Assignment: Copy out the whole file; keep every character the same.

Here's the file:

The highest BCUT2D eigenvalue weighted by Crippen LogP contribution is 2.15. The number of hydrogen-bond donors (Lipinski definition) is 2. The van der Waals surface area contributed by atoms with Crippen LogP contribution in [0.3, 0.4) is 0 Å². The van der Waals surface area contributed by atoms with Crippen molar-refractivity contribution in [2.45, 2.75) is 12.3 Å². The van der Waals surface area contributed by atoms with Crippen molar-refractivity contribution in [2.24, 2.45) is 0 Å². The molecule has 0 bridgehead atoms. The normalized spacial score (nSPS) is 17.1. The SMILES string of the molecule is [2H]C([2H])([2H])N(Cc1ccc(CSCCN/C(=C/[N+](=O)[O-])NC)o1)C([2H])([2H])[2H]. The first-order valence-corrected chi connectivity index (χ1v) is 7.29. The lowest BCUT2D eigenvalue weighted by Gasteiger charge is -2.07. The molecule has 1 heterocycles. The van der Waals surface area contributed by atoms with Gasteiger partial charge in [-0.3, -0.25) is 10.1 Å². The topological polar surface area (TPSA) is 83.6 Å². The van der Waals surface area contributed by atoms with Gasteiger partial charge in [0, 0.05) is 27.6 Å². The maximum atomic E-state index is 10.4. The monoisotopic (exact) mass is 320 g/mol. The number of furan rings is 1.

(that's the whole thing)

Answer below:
The highest BCUT2D eigenvalue weighted by Crippen LogP contribution is 2.15. The number of hydrogen-bond donors (Lipinski definition) is 2. The van der Waals surface area contributed by atoms with Crippen LogP contribution in [0.3, 0.4) is 0 Å². The van der Waals surface area contributed by atoms with Crippen molar-refractivity contribution in [2.45, 2.75) is 12.3 Å². The van der Waals surface area contributed by atoms with Crippen molar-refractivity contribution in [2.24, 2.45) is 0 Å². The molecule has 0 bridgehead atoms. The normalized spacial score (nSPS) is 17.1. The SMILES string of the molecule is [2H]C([2H])([2H])N(Cc1ccc(CSCCN/C(=C/[N+](=O)[O-])NC)o1)C([2H])([2H])[2H]. The first-order valence-corrected chi connectivity index (χ1v) is 7.29. The lowest BCUT2D eigenvalue weighted by Gasteiger charge is -2.07. The molecule has 1 heterocycles. The van der Waals surface area contributed by atoms with Gasteiger partial charge in [-0.3, -0.25) is 10.1 Å². The topological polar surface area (TPSA) is 83.6 Å². The van der Waals surface area contributed by atoms with Gasteiger partial charge in [0, 0.05) is 27.6 Å². The maximum atomic E-state index is 10.4. The monoisotopic (exact) mass is 320 g/mol. The number of furan rings is 1.